Following the Trail of eSports: The Multidisciplinary Boom of Research on the Competitive Practice of Video Games

Following the Trail of eSports: The Multidisciplinary Boom of Research on the Competitive Practice of Video Games

José Agustín Carrillo Vera (University of Murcia, Murcia, Spain), Juan Miguel Aguado Terrón (University of Murcia, Murcia, Spain) and Salvador Gómez García (University of Valladolid, Valladolid, Spain)
Copyright: © 2018 |Pages: 20
DOI: 10.4018/IJGCMS.2018100103


Despite eSports' relatively long history, the attention paid by academia to this phenomenon has been much more recent and is still in an embryonic state in all of the views. The scientific production has grown because of the global success associated with the widespread growth of live events and the large following of competitions retransmitted via streaming. This article aims to offer a literature review of the research carried out on eSports to date, based upon a systematic review on the sample of selected research. The results confirm the growing variety of approaches to the issue, but also a clear dominance of computer science perspectives rather than to sport science or game studies. While showing some balance between qualitative and quantitative approaches, the prevalence of theoretical perspectives may be taken as a sign of struggle for consolidation as a field. Finally, a discussion about main matters and an author and institution average profile are also provided.
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There is a general consensus that establishes the birth of electronic sports (eSports), that can be defined as the competitive practice of video games as a sport spectacle (Hutchins, 2008; Carrillo, 2016), in the arcade salons of the 80s (Gómez, 2007; Taylor, 2012; Borowy and Jin, 2013) as small face-to-face events. The subsequent parallel development in the West and Asia (Wagner, 2007) followed a similar path through the formation of organizations, the creation of competitions and their growing following and participation. However, the relevance of eSports in Asia and especially in South Korea was far greater and more consolidated than that of the Western world, a situation which continues today (Huhh, 2008; Jin, 2010; Taylor, 2012). Revenue figures and market size of the video game and eSports industries help to contextualize the dimension they have reached and to understand the interest aroused in academia to stimulate the scientific production. The approximately 2,200 million players worldwide (McDonald, 2017) and the $101.8 billion generated by the video game industry in 2016 together with the $493 million generated by eSports in 2016 (Warman, 2017), –$940 million according to Goldman Sachs (Elder, 2017)– depict the clear boom currently experienced in interactive entertainment and the eSports. The latter are, however, still at an early stage and those involved must define and consolidate their own industry, which is expected to undergo enormous growth in the future (Jin, 2010; Taylor, 2012; Elder, 2017; SuperData Research, 2017).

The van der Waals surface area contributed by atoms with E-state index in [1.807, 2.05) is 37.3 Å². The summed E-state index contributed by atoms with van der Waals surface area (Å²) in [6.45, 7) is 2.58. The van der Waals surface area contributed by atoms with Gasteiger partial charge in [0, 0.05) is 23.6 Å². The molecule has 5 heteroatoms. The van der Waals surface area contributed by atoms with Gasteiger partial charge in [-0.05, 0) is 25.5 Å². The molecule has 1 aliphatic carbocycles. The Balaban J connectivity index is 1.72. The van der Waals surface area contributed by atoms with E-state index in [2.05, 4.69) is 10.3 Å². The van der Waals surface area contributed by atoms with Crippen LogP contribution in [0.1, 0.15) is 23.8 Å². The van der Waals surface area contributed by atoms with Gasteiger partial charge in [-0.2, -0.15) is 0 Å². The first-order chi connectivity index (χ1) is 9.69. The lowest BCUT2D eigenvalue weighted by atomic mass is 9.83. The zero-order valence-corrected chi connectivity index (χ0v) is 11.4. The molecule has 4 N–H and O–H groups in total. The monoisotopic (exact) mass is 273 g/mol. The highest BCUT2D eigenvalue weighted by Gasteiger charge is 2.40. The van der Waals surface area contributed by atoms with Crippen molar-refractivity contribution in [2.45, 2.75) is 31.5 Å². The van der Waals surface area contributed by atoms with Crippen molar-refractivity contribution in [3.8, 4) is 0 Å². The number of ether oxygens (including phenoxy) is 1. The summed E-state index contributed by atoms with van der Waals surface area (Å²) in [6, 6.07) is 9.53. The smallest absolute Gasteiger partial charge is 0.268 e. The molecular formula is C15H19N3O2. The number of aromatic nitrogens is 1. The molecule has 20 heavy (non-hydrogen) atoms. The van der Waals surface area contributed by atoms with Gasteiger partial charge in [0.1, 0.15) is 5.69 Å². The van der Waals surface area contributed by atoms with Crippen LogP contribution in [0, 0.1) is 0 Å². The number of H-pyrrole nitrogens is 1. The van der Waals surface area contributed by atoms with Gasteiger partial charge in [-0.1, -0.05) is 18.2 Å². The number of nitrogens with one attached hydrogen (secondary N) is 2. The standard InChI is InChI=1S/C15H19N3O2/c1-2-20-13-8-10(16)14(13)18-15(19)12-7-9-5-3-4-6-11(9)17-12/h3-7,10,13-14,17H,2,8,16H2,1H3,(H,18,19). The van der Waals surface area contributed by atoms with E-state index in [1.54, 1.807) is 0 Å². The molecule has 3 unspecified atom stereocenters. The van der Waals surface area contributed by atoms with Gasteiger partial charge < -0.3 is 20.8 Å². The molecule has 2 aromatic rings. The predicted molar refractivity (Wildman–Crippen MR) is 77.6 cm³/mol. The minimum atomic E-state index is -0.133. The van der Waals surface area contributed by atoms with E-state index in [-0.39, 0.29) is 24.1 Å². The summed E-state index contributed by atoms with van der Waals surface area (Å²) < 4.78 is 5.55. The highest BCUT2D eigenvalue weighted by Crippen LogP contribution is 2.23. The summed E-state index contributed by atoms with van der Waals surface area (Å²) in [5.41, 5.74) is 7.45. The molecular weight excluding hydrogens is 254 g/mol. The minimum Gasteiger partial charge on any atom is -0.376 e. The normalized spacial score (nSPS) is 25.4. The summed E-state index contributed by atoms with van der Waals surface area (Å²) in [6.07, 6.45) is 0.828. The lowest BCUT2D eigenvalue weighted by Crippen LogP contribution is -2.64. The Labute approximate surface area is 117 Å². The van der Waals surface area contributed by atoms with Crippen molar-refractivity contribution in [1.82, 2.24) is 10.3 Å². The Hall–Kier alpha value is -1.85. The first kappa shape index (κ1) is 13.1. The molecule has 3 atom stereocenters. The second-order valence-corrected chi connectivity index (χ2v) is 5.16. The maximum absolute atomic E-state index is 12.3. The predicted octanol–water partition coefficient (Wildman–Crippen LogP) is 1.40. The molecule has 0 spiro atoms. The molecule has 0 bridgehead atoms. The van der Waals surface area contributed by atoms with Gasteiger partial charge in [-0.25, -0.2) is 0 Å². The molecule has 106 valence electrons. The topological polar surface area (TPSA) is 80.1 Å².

Thanks to the evolution of information and communication technologies (ICTs), led by the internet, and the global rise of video games, there are favourable conditions for the appearance of another type of consumption (Hartmann and Klimmt, 2006; Seo, 2013). This consumption is associated with a type of user that has not been measurable until now: the viewer. This user is interested in watching others play or compete. By 2016, an estimated 665 million users viewed video content related to video games (SuperData Research, 2017). These data demonstrate two key factors for the research developed in this article. The first is the current context of the video game as a cultural and creative product and industry, consisting of content that is fully embedded in society and globally widespread (Roig et al., 2009). The second has to do with the multidimensionality of terms for the consumption of video games, developed especially thanks to online multiplayer options, spectator mode1 and the possibility of retransmitting matches, especially through streaming.

The convergent nature of eSports (Jin, 2010) has facets of product and industry that are cultural, creative and consisting of content, entertainment, media, business, spectacle and sport. This meant that researchers have approached it from as many disciplines as the facets mentioned. Other than a starting China local bibliometric analysis (Guorui, 2012), until now, no work has focused on eSports research by itself to know how, when, where and by whom has been developed. This paper aims to review, catalogue and analyse these scientific contributions from their inception to the present moment of the phenomenon’s social and mediatic boom. In order to reach this, and considering the corpus is in its early stages, an exploratory and descriptive approach is the most accurate tool to show a panoramic view of eSports academic field. This view will act as a maturity indicator of the existing works and as a way to clear the ground for coming more specific analysis. The results showed below will typify not only how eSports are being studied but its authorship and the academic fields interested in them as well as the lacks observed among the existing literature. The selection, filtering, analysis and interpretation efforts developed throughout this work are guided to build a delimited and substantial starting point.

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